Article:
When it was becoming clear that Richard Nixon would need to be held to account for the high crimes and misdemeanors of the Watergate era—including his many obstructions of justice—the youngest and newest members of Congress stepped up. Texas Democrat Barbara Jordan, a voting-rights advocate who had been elected to the House in 1972 at the age of 36, joined the Judiciary Committee and in 1974 challenged her colleagues to recognize that “If the impeachment provision in the Constitution of the United States will not reach the offenses charged here, then perhaps that 18th-century Constitution should be abandoned to a 20th-century paper shredder!”
New York Democrat Elizabeth Holtzman, a 31-year-old advocate for women’s rights who upset a Democratic incumbent in a 1972 primary, joined the same committee and delivered the message (as she later recalled) that “Presidents cannot block, tamper with, and destroy the machinery of justice that is aimed at them. If they do, it is at their peril. They face impeachment, removal from office, even imprisonment.”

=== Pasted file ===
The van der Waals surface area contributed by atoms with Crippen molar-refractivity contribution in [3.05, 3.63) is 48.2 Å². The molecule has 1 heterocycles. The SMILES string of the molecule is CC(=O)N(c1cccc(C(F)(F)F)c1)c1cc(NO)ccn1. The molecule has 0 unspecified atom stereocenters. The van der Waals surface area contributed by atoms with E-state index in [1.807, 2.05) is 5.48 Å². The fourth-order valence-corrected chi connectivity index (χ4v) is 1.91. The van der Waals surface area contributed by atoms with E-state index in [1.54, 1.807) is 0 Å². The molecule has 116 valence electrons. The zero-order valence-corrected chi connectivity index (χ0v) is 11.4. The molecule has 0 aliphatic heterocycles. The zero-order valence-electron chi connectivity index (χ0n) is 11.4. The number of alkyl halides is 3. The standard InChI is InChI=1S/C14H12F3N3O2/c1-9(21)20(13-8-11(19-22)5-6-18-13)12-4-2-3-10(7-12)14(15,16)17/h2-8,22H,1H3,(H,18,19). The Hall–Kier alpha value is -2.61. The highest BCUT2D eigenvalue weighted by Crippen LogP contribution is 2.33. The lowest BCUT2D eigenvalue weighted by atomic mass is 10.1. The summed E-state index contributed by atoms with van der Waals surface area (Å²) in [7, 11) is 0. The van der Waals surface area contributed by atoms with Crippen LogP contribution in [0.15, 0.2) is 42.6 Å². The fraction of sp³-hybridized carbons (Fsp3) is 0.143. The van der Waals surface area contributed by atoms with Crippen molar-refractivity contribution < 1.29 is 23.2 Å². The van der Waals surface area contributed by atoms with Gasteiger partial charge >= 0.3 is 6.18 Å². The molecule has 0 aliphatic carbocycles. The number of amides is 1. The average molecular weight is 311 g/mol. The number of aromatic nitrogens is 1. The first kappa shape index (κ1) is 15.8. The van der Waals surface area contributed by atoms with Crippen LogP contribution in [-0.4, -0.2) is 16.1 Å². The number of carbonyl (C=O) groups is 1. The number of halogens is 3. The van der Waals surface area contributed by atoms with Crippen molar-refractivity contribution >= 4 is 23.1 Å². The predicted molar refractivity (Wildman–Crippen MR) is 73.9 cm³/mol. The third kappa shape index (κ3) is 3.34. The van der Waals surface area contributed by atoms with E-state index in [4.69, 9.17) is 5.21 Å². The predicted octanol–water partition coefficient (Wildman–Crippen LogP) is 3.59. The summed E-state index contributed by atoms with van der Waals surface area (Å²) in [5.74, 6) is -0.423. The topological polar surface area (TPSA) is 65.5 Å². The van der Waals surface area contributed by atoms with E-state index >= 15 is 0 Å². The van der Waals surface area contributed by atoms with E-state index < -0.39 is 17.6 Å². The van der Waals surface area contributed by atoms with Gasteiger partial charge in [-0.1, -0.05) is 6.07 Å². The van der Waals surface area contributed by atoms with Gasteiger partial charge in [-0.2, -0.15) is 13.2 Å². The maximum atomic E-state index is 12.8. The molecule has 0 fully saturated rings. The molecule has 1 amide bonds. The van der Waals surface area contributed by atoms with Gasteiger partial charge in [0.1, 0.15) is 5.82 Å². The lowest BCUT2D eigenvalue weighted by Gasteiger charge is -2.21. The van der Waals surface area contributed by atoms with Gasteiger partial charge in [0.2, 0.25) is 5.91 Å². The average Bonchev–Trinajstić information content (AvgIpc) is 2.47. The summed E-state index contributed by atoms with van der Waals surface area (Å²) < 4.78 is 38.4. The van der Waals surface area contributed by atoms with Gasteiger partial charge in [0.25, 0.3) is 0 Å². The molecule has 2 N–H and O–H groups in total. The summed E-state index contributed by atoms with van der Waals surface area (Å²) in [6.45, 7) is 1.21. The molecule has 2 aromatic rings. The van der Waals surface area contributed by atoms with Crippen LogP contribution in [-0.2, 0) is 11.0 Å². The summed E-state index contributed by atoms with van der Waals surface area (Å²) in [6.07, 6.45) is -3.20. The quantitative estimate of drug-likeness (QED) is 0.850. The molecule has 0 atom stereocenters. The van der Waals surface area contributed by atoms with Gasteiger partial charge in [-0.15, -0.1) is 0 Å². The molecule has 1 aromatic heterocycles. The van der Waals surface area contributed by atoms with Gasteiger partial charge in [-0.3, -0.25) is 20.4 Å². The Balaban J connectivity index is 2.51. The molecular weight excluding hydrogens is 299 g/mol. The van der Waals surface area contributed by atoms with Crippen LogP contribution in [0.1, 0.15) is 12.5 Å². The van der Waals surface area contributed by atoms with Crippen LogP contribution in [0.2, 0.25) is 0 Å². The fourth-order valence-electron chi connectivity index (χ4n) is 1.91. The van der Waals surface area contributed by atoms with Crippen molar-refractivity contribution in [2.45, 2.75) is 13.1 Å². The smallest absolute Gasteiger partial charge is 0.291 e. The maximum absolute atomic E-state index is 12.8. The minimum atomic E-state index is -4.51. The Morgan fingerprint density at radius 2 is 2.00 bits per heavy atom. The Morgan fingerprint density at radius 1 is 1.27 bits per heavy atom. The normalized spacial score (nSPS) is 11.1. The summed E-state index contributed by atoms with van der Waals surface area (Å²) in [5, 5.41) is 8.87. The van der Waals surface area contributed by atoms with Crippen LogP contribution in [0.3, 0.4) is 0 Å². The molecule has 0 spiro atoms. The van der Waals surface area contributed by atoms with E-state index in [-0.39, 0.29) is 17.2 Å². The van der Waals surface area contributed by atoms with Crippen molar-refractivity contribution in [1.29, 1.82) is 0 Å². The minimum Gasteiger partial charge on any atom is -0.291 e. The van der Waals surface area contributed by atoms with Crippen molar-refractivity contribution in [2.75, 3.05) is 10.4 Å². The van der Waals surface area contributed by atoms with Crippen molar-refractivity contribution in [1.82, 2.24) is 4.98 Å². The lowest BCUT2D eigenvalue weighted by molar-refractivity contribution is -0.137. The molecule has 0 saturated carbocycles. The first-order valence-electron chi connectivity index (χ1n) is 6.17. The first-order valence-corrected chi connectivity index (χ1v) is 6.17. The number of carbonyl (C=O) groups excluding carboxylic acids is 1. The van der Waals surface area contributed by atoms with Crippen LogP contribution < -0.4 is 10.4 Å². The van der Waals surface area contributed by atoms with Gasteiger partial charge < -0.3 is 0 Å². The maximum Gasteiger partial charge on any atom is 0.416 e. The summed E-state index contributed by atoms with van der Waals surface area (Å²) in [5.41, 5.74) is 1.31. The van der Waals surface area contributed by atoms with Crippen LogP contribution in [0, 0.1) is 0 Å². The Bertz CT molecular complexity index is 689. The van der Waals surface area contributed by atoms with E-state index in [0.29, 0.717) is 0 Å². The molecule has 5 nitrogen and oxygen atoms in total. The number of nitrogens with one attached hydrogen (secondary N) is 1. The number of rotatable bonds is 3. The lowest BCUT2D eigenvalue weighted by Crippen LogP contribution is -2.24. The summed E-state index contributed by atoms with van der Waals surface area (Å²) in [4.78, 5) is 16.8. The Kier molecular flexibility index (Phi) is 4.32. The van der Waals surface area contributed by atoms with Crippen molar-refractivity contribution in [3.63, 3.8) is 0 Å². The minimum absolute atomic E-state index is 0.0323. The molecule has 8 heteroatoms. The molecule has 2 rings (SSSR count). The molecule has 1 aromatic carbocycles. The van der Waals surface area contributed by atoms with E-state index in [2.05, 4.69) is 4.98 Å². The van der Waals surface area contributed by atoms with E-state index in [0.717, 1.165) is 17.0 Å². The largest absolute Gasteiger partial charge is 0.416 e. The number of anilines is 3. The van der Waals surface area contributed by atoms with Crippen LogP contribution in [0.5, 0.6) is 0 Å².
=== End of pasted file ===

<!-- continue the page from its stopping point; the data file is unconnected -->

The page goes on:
While many senior members of the House, encumbered by the learned caution that so frequently weakens the will of the Congress, were slow to recognize the need to act, these newly elected House members refused to compromise their oaths of office. They had sworn to “support and defend the Constitution of the United States against all enemies, foreign and domestic,” and they intended to “bear true faith and allegiance” to that commitment.
This is one of the many reasons it matters to refresh the membership of the Congress. Experience is valuable. But so, too, is an exuberant embrace of the duty to check and balance executives who abuse their power.
So it was exciting, and hopeful, when New York Congresswoman Alexandria Ocasio-Cortez and Minnesota Congresswoman Ilhan Omar responded boldly to the release of the redacted Mueller report that Brennan Center for Justice president Michael Waldman describes as “basically an impeachment referral to the Congress.”
Ocasio-Cortez and Omar took the referral and made the necessary call for an impeachment inquiry.